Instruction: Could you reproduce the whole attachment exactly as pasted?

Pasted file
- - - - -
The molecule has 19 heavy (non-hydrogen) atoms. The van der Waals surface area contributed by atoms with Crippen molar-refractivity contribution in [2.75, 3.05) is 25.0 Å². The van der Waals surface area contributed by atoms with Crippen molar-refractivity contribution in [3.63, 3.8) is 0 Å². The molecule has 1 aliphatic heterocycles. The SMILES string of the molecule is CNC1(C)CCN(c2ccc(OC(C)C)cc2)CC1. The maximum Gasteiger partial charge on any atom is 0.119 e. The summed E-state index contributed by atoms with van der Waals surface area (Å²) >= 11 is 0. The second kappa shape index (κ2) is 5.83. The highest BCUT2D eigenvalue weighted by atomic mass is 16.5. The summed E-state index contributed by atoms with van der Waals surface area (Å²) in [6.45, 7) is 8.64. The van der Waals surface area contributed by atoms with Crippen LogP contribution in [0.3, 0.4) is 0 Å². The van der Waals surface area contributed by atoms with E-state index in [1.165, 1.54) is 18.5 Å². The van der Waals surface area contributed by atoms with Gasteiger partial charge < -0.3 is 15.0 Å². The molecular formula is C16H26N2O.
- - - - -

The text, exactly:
The molecule has 19 heavy (non-hydrogen) atoms. The van der Waals surface area contributed by atoms with Crippen molar-refractivity contribution in [2.75, 3.05) is 25.0 Å². The van der Waals surface area contributed by atoms with Crippen molar-refractivity contribution in [3.63, 3.8) is 0 Å². The molecule has 1 aliphatic heterocycles. The SMILES string of the molecule is CNC1(C)CCN(c2ccc(OC(C)C)cc2)CC1. The maximum Gasteiger partial charge on any atom is 0.119 e. The summed E-state index contributed by atoms with van der Waals surface area (Å²) >= 11 is 0. The second kappa shape index (κ2) is 5.83. The highest BCUT2D eigenvalue weighted by atomic mass is 16.5. The summed E-state index contributed by atoms with van der Waals surface area (Å²) in [6.45, 7) is 8.64. The van der Waals surface area contributed by atoms with Crippen LogP contribution in [0.3, 0.4) is 0 Å². The van der Waals surface area contributed by atoms with E-state index in [1.165, 1.54) is 18.5 Å². The van der Waals surface area contributed by atoms with Gasteiger partial charge < -0.3 is 15.0 Å². The molecular formula is C16H26N2O.